A couple years ago, Warren Buffett’s secretary became “Exhibit A,” of sorts, in his argument for raising the tax rate on capital gains. The idea of the secretary-to-a-billionaire paying a higher tax rate than the billionaire himself was a poignant comparison aimed to invoke a guttural reply, summed up as: “That’s NOT fair!”
The math of Buffett’s bold statement was scrutinized, as reverse-engineering number-crunchers figured Debbie Bosanek must earn somewhere between $200,000 and $500,000 for the claim to hold true.
Others found an amusing argument in suggesting Bosanek must employ a pretty lousy accountant.
Regardless, the debate was on: Should America support a tax code that allows for unequal treatment of income, depending on its source?
More directly, are wealthy Americans receiving “special treatment” in a tax code that offers benefits to sources of income that are disproportionately accessible by the top 1%?
I’m not here to take up that debate. But I will share an interesting graph that Catherine Mulbrandon at VisualizingEconomics.com created:
While some surely argue that everyone has an opportunity to earn income through capital gains – a la “this is America, land of the free…” – the truth is, the uber-wealthy dominate capital gains income.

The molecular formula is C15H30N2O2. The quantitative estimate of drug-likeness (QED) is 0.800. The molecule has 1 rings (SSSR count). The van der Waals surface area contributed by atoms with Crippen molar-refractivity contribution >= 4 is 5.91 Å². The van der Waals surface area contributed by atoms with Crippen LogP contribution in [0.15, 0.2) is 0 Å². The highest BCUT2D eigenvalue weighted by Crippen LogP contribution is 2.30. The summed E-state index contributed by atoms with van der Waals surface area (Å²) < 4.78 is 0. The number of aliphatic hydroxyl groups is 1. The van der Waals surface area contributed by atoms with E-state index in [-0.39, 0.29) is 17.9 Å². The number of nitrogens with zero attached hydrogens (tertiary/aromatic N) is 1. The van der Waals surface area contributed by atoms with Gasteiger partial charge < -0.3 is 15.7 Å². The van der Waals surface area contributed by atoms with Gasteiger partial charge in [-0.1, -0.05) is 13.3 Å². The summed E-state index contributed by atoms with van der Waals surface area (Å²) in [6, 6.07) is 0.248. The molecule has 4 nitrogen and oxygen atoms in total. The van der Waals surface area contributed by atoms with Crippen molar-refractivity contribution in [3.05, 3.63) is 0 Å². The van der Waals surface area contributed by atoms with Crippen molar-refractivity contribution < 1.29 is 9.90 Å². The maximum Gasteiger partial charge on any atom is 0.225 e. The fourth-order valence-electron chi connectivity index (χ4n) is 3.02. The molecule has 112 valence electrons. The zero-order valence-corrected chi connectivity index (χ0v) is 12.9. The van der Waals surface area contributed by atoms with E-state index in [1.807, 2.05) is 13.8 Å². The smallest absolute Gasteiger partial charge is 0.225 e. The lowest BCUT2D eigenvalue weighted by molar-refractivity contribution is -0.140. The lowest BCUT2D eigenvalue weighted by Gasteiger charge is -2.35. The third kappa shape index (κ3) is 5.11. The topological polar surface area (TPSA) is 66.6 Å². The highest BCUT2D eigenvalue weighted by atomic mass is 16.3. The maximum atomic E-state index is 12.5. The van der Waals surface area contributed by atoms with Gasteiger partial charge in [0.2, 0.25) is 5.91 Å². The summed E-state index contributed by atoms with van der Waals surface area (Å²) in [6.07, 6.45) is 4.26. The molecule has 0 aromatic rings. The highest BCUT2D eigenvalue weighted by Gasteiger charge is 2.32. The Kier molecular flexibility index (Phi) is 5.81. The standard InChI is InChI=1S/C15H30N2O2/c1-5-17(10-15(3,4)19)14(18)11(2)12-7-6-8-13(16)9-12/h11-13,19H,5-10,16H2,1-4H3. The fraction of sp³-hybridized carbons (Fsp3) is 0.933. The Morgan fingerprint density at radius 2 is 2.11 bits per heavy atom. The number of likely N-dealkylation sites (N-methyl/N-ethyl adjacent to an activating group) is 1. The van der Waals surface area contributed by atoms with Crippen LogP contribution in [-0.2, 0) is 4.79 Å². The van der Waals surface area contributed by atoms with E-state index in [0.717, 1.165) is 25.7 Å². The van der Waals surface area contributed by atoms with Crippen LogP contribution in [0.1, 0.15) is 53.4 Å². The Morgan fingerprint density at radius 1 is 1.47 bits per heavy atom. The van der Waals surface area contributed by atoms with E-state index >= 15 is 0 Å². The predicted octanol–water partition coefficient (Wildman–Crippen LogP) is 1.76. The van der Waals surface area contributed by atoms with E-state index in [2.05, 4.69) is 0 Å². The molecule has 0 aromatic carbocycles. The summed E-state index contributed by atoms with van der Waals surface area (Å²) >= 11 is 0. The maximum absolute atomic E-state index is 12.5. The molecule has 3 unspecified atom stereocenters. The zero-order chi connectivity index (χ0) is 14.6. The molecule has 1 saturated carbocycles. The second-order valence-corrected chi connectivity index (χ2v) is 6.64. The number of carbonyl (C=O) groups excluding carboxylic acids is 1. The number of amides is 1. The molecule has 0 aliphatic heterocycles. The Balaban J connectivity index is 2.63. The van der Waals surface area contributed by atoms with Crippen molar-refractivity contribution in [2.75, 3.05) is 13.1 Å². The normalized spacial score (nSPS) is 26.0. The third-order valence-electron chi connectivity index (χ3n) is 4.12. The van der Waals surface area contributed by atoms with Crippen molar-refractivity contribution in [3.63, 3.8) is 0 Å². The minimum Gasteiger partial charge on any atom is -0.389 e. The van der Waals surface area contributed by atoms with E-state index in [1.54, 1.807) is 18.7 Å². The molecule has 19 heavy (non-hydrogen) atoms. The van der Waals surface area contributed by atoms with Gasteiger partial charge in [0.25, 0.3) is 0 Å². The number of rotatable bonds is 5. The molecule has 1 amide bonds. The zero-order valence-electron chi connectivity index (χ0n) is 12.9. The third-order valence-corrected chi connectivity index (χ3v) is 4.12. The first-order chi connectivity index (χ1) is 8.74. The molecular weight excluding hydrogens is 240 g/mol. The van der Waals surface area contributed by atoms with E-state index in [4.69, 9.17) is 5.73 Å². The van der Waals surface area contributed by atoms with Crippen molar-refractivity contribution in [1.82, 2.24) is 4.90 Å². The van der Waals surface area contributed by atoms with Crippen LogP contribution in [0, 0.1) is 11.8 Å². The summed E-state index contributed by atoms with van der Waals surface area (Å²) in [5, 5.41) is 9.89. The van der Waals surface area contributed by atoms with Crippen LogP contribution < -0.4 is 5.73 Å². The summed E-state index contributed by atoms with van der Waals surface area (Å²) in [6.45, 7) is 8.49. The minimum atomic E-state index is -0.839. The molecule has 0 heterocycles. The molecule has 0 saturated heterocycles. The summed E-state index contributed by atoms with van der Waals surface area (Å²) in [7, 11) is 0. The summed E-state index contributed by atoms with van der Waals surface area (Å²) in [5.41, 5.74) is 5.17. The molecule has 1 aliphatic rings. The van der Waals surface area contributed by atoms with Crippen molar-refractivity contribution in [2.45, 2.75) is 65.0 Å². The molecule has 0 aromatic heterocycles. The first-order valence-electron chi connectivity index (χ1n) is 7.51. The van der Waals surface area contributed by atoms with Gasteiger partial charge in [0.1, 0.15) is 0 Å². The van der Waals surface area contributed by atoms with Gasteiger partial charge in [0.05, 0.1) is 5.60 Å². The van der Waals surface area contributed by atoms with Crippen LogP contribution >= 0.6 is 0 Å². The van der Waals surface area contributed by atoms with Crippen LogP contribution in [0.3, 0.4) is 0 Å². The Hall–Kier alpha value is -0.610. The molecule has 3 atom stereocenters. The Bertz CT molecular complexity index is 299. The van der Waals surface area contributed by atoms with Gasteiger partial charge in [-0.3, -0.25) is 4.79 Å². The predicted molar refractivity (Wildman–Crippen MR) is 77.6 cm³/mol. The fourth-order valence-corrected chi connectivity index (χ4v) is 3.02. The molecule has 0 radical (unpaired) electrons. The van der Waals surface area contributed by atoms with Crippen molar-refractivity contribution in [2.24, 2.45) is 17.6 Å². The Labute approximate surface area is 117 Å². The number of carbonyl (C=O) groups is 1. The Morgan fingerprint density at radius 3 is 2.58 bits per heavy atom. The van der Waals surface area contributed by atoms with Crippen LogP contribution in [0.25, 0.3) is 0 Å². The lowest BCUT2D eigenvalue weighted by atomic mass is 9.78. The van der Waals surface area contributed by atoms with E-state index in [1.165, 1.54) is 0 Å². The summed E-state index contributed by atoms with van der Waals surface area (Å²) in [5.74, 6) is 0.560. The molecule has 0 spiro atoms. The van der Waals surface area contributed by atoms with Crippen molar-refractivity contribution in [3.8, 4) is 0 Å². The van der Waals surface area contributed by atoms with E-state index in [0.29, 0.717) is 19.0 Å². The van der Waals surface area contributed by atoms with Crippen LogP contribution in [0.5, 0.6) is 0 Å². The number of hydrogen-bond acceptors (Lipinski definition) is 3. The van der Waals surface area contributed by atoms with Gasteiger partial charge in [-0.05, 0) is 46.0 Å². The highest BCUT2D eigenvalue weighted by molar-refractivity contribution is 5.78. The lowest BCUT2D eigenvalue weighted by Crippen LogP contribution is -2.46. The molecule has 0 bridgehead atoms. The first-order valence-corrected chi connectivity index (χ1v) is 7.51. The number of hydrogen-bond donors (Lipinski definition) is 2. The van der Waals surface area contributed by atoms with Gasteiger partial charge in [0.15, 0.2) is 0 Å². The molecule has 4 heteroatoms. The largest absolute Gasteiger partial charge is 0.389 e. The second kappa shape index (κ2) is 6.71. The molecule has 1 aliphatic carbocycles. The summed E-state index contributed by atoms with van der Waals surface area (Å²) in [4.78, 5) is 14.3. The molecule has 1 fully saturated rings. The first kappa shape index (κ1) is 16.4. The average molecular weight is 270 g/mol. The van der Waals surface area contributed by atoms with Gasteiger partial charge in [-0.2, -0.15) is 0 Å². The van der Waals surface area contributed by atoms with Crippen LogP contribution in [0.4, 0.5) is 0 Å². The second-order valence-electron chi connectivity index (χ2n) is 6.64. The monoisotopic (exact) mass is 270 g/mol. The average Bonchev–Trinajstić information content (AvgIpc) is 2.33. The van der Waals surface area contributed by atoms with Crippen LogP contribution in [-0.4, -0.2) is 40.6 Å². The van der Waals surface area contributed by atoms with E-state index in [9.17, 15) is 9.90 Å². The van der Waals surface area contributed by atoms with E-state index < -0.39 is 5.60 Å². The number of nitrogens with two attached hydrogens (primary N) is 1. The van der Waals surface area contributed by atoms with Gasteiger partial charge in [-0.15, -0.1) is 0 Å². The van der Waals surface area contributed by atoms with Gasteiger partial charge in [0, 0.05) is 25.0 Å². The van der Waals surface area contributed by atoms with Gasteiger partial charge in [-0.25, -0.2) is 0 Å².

The bottom 80% of Americans earn less than 5% of all capital-gains income while the top 20% controls 95% of it.
The chart above shows how capital-gains income creates more inequality than all other sources, including labor. The light grey, equal distribution line – which is straight, at a 45-degree angle – plots the graph as it would look if income was evenly distributed.
Plots in the upper-left corner of the graph would show income advantages the not-too-wealthy Americans gained.
NOTE: There are NONE.
The plots that curve closer to the lower-right corner show income advantages wealthy Americans enjoy.
NOTE: All of them!
As you can see, the capital gains plot is pulled closest to the lower-right corner, providing a great visualization of just how concentrated capital-gains wealth truly is.
Even if their argument wasn’t well articulated, or their goals well-defined, this is the essence of what protesters carrying the Occupy Wall Street banner were decrying.
Of course, you can’t blame Buffett himself for pursuing sources of income that are advantageous to his bottom line. He simply strategizes within the current tax code. And, as if you need reminding, capital-gains tax rates have generally declined since the 1970s.
To quote the ’80s-era American rapper, Ice T: “Don’t hate the player, hate the game."